Wednesday, 1 May 2013

On being male, Australian, and a womag writer

I have a lovely guest post for you today, from someone who's not your usual run of the mill womag writer. Alan Williams is Australian, lives in France, and writes stories with wacky titles as you'll see below. I'm useless at thinking up titles, but Alan's a bit of a master at them, and explains here how he often starts with a title that inspires him. 


Helen Yendall’s recent article on using two sources of inspiration was thought provoking to me and I thank her for it. Any help is more than welcome when you’re exiled to the French countryside, with only ‘des vaches’ to ruminate with over story ideas.

I asked Kath about doing a guest blog saying I was interested in Story Titles. She said it was a novel idea (no pun intended) as no-one else was mad enough to consider such a mundane theme. She suggested I send it to her. So … here it is.

I believe that a title sets the tone of the adventure that is to come. I enjoy quirky titles for stories. They entice me with promises of different ideas waiting to be experienced.

Ray Bradbury was the master with ‘Something Wicked This Way Comes’ ‘I Sing The Body Electric’, or ‘Dark They Were, and Golden-Eyed’, juxtaposing words within phrases so that the interest of the reader is piqued. ‘The Day It Rained Forever’, another of his tales, has its own evocative mystery in the title. Of course there are many other authors; ‘October the First Is Too Late’ by Fred Hoyle (too late for what?) or ‘The Last Mimzy’, a movie based on Lewis Padgett’s whimsical tale ‘Mimsy Were the Borogoves’ both spring to mind.

Most of my stories begin with a title. Literally! There’s one that I had published about ten years ago called ‘Snail Shells and Apricots’, a true story about mice eating the computer of my car. I thought that the title might make the reader intrigued, as in “What the hell is this story about?”

I’m only a beginner when it comes to word-craft. I’ve been fortunate to have had a number of short stories published in Australia, the latest being ‘The Pastel Blue Kangaroo’ in the Autumn ‘That’s Life Fast Fiction’. The title came first; an almost poetic sound that nudged me from my dreams one evening. It made no sense when I imagined it, however it sounded intriguing. The plot and 1500 word story followed, exploring the strange world of a young woman who sees visions that blend seamlessly with reality; the pastel blue kangaroo in the title finally appears, allowing her to resolve one puzzle in her complex married life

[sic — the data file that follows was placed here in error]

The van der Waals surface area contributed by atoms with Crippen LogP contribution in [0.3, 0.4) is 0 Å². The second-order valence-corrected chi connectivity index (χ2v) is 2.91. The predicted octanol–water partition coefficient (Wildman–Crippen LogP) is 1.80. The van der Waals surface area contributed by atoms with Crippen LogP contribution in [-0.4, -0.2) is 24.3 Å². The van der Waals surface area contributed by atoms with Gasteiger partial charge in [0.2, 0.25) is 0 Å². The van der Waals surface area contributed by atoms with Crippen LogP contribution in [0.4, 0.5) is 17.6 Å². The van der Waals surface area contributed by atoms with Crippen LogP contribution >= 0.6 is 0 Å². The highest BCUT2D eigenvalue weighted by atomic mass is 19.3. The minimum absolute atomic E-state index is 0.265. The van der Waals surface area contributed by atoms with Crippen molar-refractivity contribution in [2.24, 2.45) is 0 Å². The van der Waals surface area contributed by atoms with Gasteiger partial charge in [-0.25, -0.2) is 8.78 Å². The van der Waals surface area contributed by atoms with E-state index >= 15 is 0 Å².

although leaving her with yet another.

I followed that story with another ‘The Pale Green Thylacine’ again inspired by the title alone. Once finished, I changed the title to ‘The Year of the April Green’ when I realised that generally only Tasmanians would know about Thylacines (Tasmanian Tigers). Again this will be published in ‘That’s Life Fast Fiction’ in late May. I’ve promised the Editor that I’ve completed my ‘rhyming coloured marsupial’ phase. I’m certain that he’s grateful.

I often choose the title before the story; ‘Twice In a Blue Moon’, ‘To Dance Upon The Silent Sands’, ‘Last Of The Lukewarm Lovers’, taking clichés and reworking them. I try to avoid using expected clichés in my titles. The use of clichés are just … just so damn clichéd! Moreover, if I hear one more house- hunter on television declare that the property they have just been shown “ticks all the boxes”, I suspect that I’ll throw something heavy and non-bouncy at the screen. What’s that? Yes, I know that the doctor needs to review my medication. My darling wife reminds me of this every day, so you’re in good company.

Sorry for my digression. Another thought …losing the definite or indefinite article might have more impact. ‘Tourist’ has more appeal to me than ‘The Tourist’ for instance.

Sometimes I spend hours musing over variations on the wording before selecting one then deciding on a plot that fits. That either makes me positively a perfectionist or an extremely sad old man ... you decide.

This morning’s inspiration is ‘Green Skies at Night’ although the accompanying story is still hiding in my innermost imagination. Extreme weather …? A family caught in a devastating hail storm …? Maybe, in a few days, it will come together.